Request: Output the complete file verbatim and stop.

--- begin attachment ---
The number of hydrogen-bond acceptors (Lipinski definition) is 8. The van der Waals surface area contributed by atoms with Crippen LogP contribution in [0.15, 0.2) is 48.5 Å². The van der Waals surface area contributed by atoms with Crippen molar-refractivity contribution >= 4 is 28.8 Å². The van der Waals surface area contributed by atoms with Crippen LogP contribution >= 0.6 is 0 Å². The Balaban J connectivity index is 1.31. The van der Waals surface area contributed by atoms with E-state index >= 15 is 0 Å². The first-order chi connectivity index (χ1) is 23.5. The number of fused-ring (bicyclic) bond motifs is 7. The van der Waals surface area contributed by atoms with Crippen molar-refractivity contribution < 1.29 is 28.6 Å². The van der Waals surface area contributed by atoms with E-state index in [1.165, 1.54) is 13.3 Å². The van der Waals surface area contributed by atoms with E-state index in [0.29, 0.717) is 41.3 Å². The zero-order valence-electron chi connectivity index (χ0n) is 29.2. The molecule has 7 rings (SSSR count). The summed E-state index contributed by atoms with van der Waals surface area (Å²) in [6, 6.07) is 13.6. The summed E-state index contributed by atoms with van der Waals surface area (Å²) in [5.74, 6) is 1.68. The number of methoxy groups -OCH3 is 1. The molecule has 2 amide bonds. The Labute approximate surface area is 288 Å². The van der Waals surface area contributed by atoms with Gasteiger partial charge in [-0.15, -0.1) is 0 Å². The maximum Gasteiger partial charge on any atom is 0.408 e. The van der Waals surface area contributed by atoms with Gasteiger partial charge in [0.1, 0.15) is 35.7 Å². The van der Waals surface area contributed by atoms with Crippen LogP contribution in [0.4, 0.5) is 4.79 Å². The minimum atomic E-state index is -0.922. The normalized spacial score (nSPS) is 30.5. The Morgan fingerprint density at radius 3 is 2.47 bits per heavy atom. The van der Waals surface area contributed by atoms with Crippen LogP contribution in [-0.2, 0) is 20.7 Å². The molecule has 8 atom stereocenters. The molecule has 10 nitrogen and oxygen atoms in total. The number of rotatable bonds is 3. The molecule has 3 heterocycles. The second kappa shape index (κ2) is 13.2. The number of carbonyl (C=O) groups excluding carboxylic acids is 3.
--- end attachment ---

The number of hydrogen-bond acceptors (Lipinski definition) is 8. The van der Waals surface area contributed by atoms with Crippen LogP contribution in [0.15, 0.2) is 48.5 Å². The van der Waals surface area contributed by atoms with Crippen molar-refractivity contribution >= 4 is 28.8 Å². The van der Waals surface area contributed by atoms with Crippen LogP contribution >= 0.6 is 0 Å². The Balaban J connectivity index is 1.31. The van der Waals surface area contributed by atoms with E-state index >= 15 is 0 Å². The first-order chi connectivity index (χ1) is 23.5. The number of fused-ring (bicyclic) bond motifs is 7. The van der Waals surface area contributed by atoms with Crippen molar-refractivity contribution < 1.29 is 28.6 Å². The van der Waals surface area contributed by atoms with E-state index in [1.165, 1.54) is 13.3 Å². The van der Waals surface area contributed by atoms with E-state index in [0.29, 0.717) is 41.3 Å². The zero-order valence-electron chi connectivity index (χ0n) is 29.2. The molecule has 7 rings (SSSR count). The summed E-state index contributed by atoms with van der Waals surface area (Å²) in [6, 6.07) is 13.6. The summed E-state index contributed by atoms with van der Waals surface area (Å²) in [5.74, 6) is 1.68. The number of methoxy groups -OCH3 is 1. The molecule has 2 amide bonds. The Labute approximate surface area is 288 Å². The van der Waals surface area contributed by atoms with Gasteiger partial charge in [-0.15, -0.1) is 0 Å². The maximum Gasteiger partial charge on any atom is 0.408 e. The van der Waals surface area contributed by atoms with Gasteiger partial charge in [0.1, 0.15) is 35.7 Å². The van der Waals surface area contributed by atoms with Crippen LogP contribution in [0.4, 0.5) is 4.79 Å². The minimum atomic E-state index is -0.922. The normalized spacial score (nSPS) is 30.5. The Morgan fingerprint density at radius 3 is 2.47 bits per heavy atom. The van der Waals surface area contributed by atoms with Crippen LogP contribution in [-0.2, 0) is 20.7 Å². The molecule has 8 atom stereocenters. The molecule has 10 nitrogen and oxygen atoms in total. The number of rotatable bonds is 3. The molecule has 3 heterocycles. The second kappa shape index (κ2) is 13.2. The number of carbonyl (C=O) groups excluding carboxylic acids is 3.